Category Archives: Zend Framework 1

Using jQuery and JSON to validate and save data sent from web form to server with PHP Zend Framework 1

This is a very basic example that demonstrates how to pass, validate and save data with PHP, JSON and jQuery from a web form to the server without refreshing the browser. It covers usage of PHP Zend Framework 1.

The main idea in short:

  1. Visitor submits a web form that passes some key/value pairs data with a jQuery (Ajax) post method to the server Zend action;
  2. The incoming data will be validated on the server side Zend action and:
    1. In case of success:
      1. The data will be saved to the server (database) and.. ;
      2. A success message will be passed back to the Zend view HTML form.
    2. In case an exception occurs during the validation or during attempt to save the data: the server will send back a message with the exception without saving the passed data to the database;
  3. Above the web form will be displayed a success/exception message from the server as a result of the above operations, assuming the visitor can submit the form again.

In this paradigm JSON is used to handle the passing data between the client side JQuery and the server side Zend action.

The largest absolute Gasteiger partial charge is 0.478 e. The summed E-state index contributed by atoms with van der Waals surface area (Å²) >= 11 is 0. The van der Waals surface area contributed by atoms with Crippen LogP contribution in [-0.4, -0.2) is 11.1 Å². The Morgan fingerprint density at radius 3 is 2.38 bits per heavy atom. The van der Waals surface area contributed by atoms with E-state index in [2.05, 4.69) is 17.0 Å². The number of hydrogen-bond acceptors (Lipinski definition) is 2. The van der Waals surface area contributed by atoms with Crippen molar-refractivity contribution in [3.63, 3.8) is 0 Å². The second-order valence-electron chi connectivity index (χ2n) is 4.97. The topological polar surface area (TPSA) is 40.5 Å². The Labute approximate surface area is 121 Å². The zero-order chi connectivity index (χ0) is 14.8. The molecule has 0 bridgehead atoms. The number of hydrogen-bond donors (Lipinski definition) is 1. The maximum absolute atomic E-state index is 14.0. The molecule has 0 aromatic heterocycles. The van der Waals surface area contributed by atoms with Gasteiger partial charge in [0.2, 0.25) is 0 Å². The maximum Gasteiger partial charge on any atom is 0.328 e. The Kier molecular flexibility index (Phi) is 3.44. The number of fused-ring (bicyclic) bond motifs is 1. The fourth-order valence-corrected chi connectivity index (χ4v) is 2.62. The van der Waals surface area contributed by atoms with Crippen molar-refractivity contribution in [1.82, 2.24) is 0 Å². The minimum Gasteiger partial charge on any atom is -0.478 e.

Files involved:

1) Zend view file containing the web form HTML code. The file was called “profile.phtml”:


2) Javascript file containing the jQuery code. In this case:


3) Zend controller file called “UserController.php” that will validate and pass the data to the Zend model in order to save/update a database record:


The code

1) The Zend view file (profile.phtml) contains the following code:

Notice the 2 div layers above the web form:

<div class=”alert alert-success” style=”display: none”><strong>Saved!</strong> <span id=”success-text”></span></div>
<div class=”alert alert-error” style=”display: none”><strong>Error!</strong> <span id=”error-text”></span></div>

They are both intended to hold and display a success or exception alert sent back from the server as a response. By default the two layers are hidden.

2) The jQuery code in /js/userprofile.js:


3) The Zend controller file (UserController.php) contains this code:

Doing some validations here, before saving the changes, allows us to work on the server. It is much easier, safer and reliable than doing this with a javascript function directly in the web browser. The good thing is that the communication between the client and the server is still behind the scenes because we use Ajax to exchange the data with the server without reloading the web page.